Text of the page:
My granddaughter Isabella requested a duffle bag for her 11th birthday. She chose the fabric when she was visiting last month.
I used the Travel Duffle Bag pattern from ByAnnie.com along with the fabulous Soft & Stable product from the same website. Soft and Stable is a foam like product that gives wonderful stability and shape to purses and bags. The webiste also sells finishing kits, zippers and hardware for all of their patterns.
I spent several hours on Friday night, quilting the fabric and cutting out the pieces so I would be ready to go for our Santa Barbara Modern Quilt Guild Sew Day on Saturday. This pattern is very detail oriented and time consuming, but I love the result. One of the first components of the bag that I completed were the end pieces, and my fellow quilters insisted that I must be making oven mitts or slippers. These photos are for their benefit
I also promised to follow the directions on the pattern which is hard for me to do and I confess that I deviated slightly on this one as well. The pattern instructions were to assemble the duffle bag and as a last step, bind the raw seam allowances inside the duffle. I have struggled with this step in making bags in the past so I decided to bind the duffle body and the two end pieces above SEPARATELY FIRST – before assembling the bag. I was aware that the inside would then have two bound edges in each seam but for ease of sewing, I thought it was worth it. The photos above show the end pieces bound!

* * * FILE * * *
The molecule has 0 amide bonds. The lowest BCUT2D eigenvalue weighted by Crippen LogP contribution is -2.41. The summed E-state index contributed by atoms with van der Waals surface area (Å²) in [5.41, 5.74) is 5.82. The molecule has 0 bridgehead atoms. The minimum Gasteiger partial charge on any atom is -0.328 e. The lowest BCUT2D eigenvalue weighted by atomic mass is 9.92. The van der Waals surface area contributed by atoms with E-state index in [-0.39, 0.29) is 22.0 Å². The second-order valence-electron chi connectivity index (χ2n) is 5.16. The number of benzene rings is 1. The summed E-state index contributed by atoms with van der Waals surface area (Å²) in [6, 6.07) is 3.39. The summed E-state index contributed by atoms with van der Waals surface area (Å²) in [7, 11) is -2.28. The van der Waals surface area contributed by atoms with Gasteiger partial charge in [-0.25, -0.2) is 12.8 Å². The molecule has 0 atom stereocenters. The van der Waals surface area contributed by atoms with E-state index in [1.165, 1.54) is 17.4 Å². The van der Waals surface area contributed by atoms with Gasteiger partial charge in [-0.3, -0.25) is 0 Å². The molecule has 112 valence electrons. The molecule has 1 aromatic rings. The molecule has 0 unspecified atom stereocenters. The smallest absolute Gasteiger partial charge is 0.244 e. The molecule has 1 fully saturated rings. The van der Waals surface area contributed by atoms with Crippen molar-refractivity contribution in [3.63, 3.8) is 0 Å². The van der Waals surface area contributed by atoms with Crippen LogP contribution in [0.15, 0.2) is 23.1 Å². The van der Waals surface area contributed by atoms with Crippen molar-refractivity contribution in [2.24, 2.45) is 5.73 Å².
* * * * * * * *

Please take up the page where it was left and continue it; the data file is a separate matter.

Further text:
It was very easy to bind the pieces individually and the second photo shows the binding on the inside.
There were a total of three zippers – two on outside pockets and a double-slide zipper for the top. Since I bound the entire duffle body before I put in the top zipper, I loved the finished look around the zipper.
The handles and strap were made with fabric covered strapping and the hardware made the finished product very professional looking. If you are a visual learner, this bag pattern doesn’t have alot of photos which can be challenging but the instructions were well written.
Lots more photos!
The details include pockets on both ends, a center pocket on the back, two zippered pockets and a center pocket on the front, a divided pocket on the inside, two handles as well as a carrying strap that has a cushioned pad and is adjustable. There are even zipper pulls from the coordinating fabric. As noted, lots of details but it makes for a very professional project.
I would suggest that this bag is for intermediate sewists and you can probably purchase one for less than it costs to make this but as a special project for a special person – it’s fabulous!
Thanks for checking in!